"Church Autonomy" 5

“Towards a General Theory of the Religion Clauses: The Case of Church Labor Relations and the Right to Church Autonomy,” by Douglas Laycock. Columbia Law Review, Vol. 81, No. 7 (Nov., 1981), pp. 1373-1417.

“Freedom to be a Church: Confronting Challenges to the Right of Church Autonomy,” Mark E. Chopko and Michael F. Moses. Georgetown Journal Of Law & Public Policy Vol. 3 (2005), pp. 387-452.

“The Waterloo For The So-Called Church Autonomy Theory: Widespread Clergy Abuse And Institutional Cover-Up,” by Marci A. Hamilton. 226 Cardozo Law Review, Vol. 29:1 (2007), pp. 225-245.

In this installment we start looking at Mark Chopko's article.

First of all, you have to love a journal article with footnotes (note 75, for one) that cite the New Testament. At least this reference is easily found! As far as peer review goes...we may have to grandfather this one in.

 The first sentence of Mark Chopko’s 66 page essay written in 2005 is problematic: "Churches have a right to be free of government control."

 Not so, according to Marci Hamilton. On pg. 239 of her 2007 essay, which we will soon consider, she states just as flatly "...there is no constitutional right to autonomy..."

 So, which of these is right? Recall, back in 1981, Laycock wrote, just as plainly as Chopko: ". . . churches have a constitutionally protected interest in managing their own institutions free of government interference.” Essentially, Chopko, on behalf of the bishops, is piggy-backing on  the claims of Laycock and others who seek to broaden the constitutional claims for church’s rights.

 Perhaps anticipating sensible objections to the theme of extending rights to organizations (churches) that were intended for individuals (free exercise), Laycock also wrote in the 1981 paper that:

  “…The right to church autonomy under the free exercise clause is not dependent on claims of conscientious objection. Individuals exercise their religion in ways not required by conscience, and they do so through organizations. Any interference with the autonomy of these organizations jeopardizes free exercise rights of their members, including the free development of religious doctrine….”

 This is a lot to digest.

 He sticks up for the right of the individual church member by suggesting that this authority can be transferred to the group. Meanwhile, there are many members of society who have nothing whatsoever to do with the group. Though these other folks are not implicated at this point in Laycock’s argument, they, too, are individuals with rights. We can already sense that the story that Laycock is spinning will not have a happy ending.

 Even though the right of free exercise is at the core of his argument, Laycock looks past the individual’s exercise of religion and instead elevates the organization’s exercise of its religion to the prime spot. It can be no accident that many of the legal entitlements that Laycock disfavors in this paper (sanctions designed to enforce the minimum standards of labor and social justice, for example) are often aimed at organizations in their role as employers, landlords, or educational institutions.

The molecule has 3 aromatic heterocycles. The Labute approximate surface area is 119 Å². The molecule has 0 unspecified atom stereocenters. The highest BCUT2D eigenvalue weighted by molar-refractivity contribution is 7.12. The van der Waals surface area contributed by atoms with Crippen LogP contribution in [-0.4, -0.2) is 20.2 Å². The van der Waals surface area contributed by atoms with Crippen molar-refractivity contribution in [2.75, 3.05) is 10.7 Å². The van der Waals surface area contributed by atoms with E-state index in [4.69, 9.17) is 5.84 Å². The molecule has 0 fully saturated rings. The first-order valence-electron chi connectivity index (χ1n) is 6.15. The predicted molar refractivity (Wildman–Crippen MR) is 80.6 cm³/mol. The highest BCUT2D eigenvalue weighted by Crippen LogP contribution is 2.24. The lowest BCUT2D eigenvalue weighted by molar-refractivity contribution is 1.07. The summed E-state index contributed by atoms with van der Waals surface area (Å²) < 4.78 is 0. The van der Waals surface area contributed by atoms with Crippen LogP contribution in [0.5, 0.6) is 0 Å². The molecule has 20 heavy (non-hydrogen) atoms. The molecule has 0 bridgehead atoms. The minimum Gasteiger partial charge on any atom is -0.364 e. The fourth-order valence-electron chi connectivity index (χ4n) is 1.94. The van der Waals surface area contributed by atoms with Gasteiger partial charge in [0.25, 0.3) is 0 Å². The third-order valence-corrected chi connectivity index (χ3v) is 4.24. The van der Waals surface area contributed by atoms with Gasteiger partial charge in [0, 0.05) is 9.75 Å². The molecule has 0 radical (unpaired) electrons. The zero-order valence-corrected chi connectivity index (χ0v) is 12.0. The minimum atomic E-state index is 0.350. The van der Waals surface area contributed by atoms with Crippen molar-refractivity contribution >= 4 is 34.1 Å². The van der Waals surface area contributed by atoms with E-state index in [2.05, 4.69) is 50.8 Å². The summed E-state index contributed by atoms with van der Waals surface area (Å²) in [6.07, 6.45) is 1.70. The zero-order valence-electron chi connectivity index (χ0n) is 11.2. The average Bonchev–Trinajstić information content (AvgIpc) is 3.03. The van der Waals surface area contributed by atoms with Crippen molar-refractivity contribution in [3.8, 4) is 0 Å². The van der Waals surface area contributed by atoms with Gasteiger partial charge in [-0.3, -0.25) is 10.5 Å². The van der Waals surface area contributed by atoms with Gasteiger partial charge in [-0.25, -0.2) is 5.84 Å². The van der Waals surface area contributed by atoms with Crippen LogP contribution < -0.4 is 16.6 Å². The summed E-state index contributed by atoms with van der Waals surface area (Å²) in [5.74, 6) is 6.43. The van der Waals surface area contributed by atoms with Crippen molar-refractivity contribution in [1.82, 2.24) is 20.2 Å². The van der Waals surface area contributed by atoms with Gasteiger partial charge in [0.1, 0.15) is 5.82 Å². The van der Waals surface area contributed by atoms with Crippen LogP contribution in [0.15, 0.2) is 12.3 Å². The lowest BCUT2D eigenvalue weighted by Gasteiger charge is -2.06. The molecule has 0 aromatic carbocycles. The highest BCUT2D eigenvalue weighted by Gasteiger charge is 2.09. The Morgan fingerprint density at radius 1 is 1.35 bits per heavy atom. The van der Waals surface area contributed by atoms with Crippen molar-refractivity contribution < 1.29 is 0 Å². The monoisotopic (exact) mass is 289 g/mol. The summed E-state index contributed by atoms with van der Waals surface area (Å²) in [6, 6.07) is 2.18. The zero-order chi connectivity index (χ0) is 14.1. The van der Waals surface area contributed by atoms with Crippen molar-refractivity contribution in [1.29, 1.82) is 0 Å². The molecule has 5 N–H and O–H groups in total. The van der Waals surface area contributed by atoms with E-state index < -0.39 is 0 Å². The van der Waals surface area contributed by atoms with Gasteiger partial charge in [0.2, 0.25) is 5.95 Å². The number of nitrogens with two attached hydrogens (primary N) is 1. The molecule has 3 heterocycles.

I’m not even sure if it’s possible to transfer rights from an individual to a group, as Laycock proposes. When a group is represented by an individual (for example, when a CEO represents a corporation, or, when a Bishop represents parishioners in many of the same lawsuits under consideration here), the opposite is true. We accept this legal fiction of the one substituting for the many for a good reason — because it simplifies things. Whether the many can substitute for the one and thereby gain rights, and in particular new rights that never applied to the individual — that’s different.

 I also question where he gets the notion that “…individuals exercise their religion in ways not required by conscience…” They do?  How?

This sounds like a non sequitur.  Do religious beliefs even exist, if they are not grounded in a conscience? Laycock’s clause not only takes away an essential component (a person’s moral outlook), it also places it where it does not belong and cannot take root (the group). Conscience cannot be shared. 

 Laycock's conclusion is that the group is allowed to exercise religion in ways not required by conscience. That's the plain meaning of what he wrote. By this logic, “church autonomy” is not only a creative extension of rights, it is also amoral.

 Since this so-called right to autonomy is unmoored from human agency and the checks and balances of discussion, collaboration and debate, is it any surprise that it tilts toward the arbitrary and unexplained use of power? That it is capricious? That it can and does produce evil?

 Arguments like Laycock’s are the underpinnings of the legal strategies that Chopko and other church lawyers have been advancing for the last 30 years or so. A foundation like that goes a lot way toward explaining why the record of the Catholic church toward abuse victims has been so shameful.